Range Resources workers at a well site in Washington, Pa., from which natural gas is extracted through fracking
PHILADELPHIA (AP) - Demonstrators in the United States and other countries protested Saturday against the natural gas drilling process known as fracking that they say threatens public health and the environment.
Participants in the "Global Frackdown" campaign posted photos on social media websites showing mostly small groups.
But organizer Mark Schlosberg said Saturday afternoon that he thought the protests were going well and he pointed to photos showing larger demonstrations in South Africa and France as well as higher turnouts in cities in California, Colorado and New York.
"I think it's really the communities all over the world coming together to say, 'We want to protect our water, we want to protect our air, and we want to safeguard our climate future by getting off dirty fossil fuels and saying no to fracking. We need to invest in a renewable energy future,'" said Schlosberg, who is national organizing director for Food & Water Watch, a Washington, D.C., nonprofit that developed the GlobalFrackdown website and campaign.
The immense volumes of natural gas found by fracturing underground shale rock around the country has spurred a boom in natural gas production that has been credited with creating jobs and lowering prices for industry and consumers.
But scientists disagree on the risks of hydraulic fracking, a process that injects large volumes of water, sand and chemicals underground to break rock apart and free the gas. The U.S. Environmental Protection Agency and many state regulators say fracking can be done safely, and the American Lung Association says it can help reduce air pollution.
Opponents say the process can pollute water and sicken residents.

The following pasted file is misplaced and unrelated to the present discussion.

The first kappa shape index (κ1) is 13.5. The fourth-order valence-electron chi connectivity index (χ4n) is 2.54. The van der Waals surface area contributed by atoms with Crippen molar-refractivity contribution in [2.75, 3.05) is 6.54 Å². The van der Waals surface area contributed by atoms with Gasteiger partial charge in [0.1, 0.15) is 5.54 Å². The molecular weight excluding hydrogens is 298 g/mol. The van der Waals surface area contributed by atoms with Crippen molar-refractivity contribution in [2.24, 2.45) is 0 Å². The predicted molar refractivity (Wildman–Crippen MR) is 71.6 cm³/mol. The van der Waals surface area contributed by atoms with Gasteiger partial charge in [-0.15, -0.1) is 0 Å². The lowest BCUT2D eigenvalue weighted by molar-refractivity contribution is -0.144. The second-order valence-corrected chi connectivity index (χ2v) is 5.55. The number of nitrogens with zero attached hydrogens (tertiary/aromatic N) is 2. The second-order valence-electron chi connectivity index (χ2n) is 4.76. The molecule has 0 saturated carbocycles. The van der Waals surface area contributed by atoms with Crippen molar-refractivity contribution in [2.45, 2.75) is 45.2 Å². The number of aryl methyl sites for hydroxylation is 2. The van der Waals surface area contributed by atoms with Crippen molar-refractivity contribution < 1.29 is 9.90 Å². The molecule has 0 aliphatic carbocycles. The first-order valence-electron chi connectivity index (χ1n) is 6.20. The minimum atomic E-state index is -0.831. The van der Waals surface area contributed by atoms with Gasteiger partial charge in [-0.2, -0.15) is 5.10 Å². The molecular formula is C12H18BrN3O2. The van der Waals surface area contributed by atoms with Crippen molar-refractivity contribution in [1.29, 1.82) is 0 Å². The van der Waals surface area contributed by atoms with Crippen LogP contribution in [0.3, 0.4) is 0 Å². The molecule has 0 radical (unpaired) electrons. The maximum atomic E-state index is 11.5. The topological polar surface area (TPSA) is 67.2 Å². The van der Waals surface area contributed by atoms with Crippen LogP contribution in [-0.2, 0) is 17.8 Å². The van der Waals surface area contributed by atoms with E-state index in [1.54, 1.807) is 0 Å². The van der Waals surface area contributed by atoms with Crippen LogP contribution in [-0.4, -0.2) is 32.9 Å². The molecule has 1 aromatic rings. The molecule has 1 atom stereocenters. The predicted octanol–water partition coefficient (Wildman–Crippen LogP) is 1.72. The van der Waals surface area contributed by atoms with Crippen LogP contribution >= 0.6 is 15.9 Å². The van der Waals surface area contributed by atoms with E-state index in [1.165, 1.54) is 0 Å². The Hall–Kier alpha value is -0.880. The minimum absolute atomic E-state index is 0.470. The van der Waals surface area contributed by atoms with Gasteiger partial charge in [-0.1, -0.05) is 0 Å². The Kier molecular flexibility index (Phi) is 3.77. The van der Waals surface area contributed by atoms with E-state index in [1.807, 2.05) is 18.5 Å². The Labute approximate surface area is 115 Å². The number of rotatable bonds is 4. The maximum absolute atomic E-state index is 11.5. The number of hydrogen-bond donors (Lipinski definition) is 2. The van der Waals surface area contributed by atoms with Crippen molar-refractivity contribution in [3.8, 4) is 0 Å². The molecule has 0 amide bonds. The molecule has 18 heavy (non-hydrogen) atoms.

At a park in Pittsburgh, protesters signed a petition calling for a moratorium on shale gas drilling. In California, Jennifer Krill, executive director of Earthworks, said about 50 San Francisco demonstrators marched along the waterfront to the Golden Gate bridge, carrying signs and banners. She posted a picture of a 30-foot (nine-meter)-long white banner stretched out on the grass that listed chemicals used in fracking.
"I thought it was a very eye-catching way to display one of the key problems with fracking, which is that the public does not know - unless the company chooses to disclose it - what chemicals are involved in hydraulic fracturing," she said.
Kathy Hanratty of Frack-Free Geauga said about 30 to 40 people turned out at a demonstration in the northeast Ohio county, which she said was not bad considering "it's a small county and a rainy morning."
"It is an affected area," Hanratty said. "We just had the seismic test trucks go past my house on Monday."
In Ohio, an injection well used to hold wastewater from the fracking process has been tied to a series of earthquakes in the Youngstown area.
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